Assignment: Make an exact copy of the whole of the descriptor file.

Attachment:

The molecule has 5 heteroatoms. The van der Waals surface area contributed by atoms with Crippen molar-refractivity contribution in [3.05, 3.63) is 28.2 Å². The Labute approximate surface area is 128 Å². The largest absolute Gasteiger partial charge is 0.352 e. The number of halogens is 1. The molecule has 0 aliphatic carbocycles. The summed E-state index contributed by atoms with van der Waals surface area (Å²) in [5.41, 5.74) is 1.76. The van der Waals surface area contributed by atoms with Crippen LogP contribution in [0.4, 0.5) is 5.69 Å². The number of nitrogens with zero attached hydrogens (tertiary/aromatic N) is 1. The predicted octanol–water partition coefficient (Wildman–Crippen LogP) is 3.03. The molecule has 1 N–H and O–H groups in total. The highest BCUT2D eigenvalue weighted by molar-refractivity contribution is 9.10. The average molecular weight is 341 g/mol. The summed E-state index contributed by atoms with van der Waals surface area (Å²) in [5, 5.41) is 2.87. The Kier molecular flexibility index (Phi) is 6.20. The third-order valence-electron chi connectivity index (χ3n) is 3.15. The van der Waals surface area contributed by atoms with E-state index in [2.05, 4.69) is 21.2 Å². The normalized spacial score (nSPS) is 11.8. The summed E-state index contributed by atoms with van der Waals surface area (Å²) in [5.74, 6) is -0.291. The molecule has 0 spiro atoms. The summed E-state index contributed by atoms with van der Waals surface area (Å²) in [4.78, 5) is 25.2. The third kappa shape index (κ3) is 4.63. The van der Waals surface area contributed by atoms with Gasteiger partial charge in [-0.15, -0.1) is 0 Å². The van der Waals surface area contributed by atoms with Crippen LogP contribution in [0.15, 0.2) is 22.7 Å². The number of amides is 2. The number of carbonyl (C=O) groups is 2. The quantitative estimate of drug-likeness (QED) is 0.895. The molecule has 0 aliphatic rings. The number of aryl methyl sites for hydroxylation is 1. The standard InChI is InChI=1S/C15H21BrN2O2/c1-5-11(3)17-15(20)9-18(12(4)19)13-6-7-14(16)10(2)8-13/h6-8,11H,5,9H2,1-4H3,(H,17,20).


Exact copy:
The molecule has 5 heteroatoms. The van der Waals surface area contributed by atoms with Crippen molar-refractivity contribution in [3.05, 3.63) is 28.2 Å². The Labute approximate surface area is 128 Å². The largest absolute Gasteiger partial charge is 0.352 e. The number of halogens is 1. The molecule has 0 aliphatic carbocycles. The summed E-state index contributed by atoms with van der Waals surface area (Å²) in [5.41, 5.74) is 1.76. The van der Waals surface area contributed by atoms with Crippen LogP contribution in [0.4, 0.5) is 5.69 Å². The number of nitrogens with zero attached hydrogens (tertiary/aromatic N) is 1. The predicted octanol–water partition coefficient (Wildman–Crippen LogP) is 3.03. The molecule has 1 N–H and O–H groups in total. The highest BCUT2D eigenvalue weighted by molar-refractivity contribution is 9.10. The average molecular weight is 341 g/mol. The summed E-state index contributed by atoms with van der Waals surface area (Å²) in [5, 5.41) is 2.87. The Kier molecular flexibility index (Phi) is 6.20. The third-order valence-electron chi connectivity index (χ3n) is 3.15. The van der Waals surface area contributed by atoms with E-state index in [2.05, 4.69) is 21.2 Å². The normalized spacial score (nSPS) is 11.8. The summed E-state index contributed by atoms with van der Waals surface area (Å²) in [5.74, 6) is -0.291. The molecule has 0 spiro atoms. The summed E-state index contributed by atoms with van der Waals surface area (Å²) in [4.78, 5) is 25.2. The third kappa shape index (κ3) is 4.63. The van der Waals surface area contributed by atoms with Gasteiger partial charge in [-0.15, -0.1) is 0 Å². The van der Waals surface area contributed by atoms with Crippen LogP contribution in [0.15, 0.2) is 22.7 Å². The number of amides is 2. The number of carbonyl (C=O) groups is 2. The quantitative estimate of drug-likeness (QED) is 0.895. The molecule has 0 aliphatic rings. The number of aryl methyl sites for hydroxylation is 1. The standard InChI is InChI=1S/C15H21BrN2O2/c1-5-11(3)17-15(20)9-18(12(4)19)13-6-7-14(16)10(2)8-13/h6-8,11H,5,9H2,1-4H3,(H,17,20).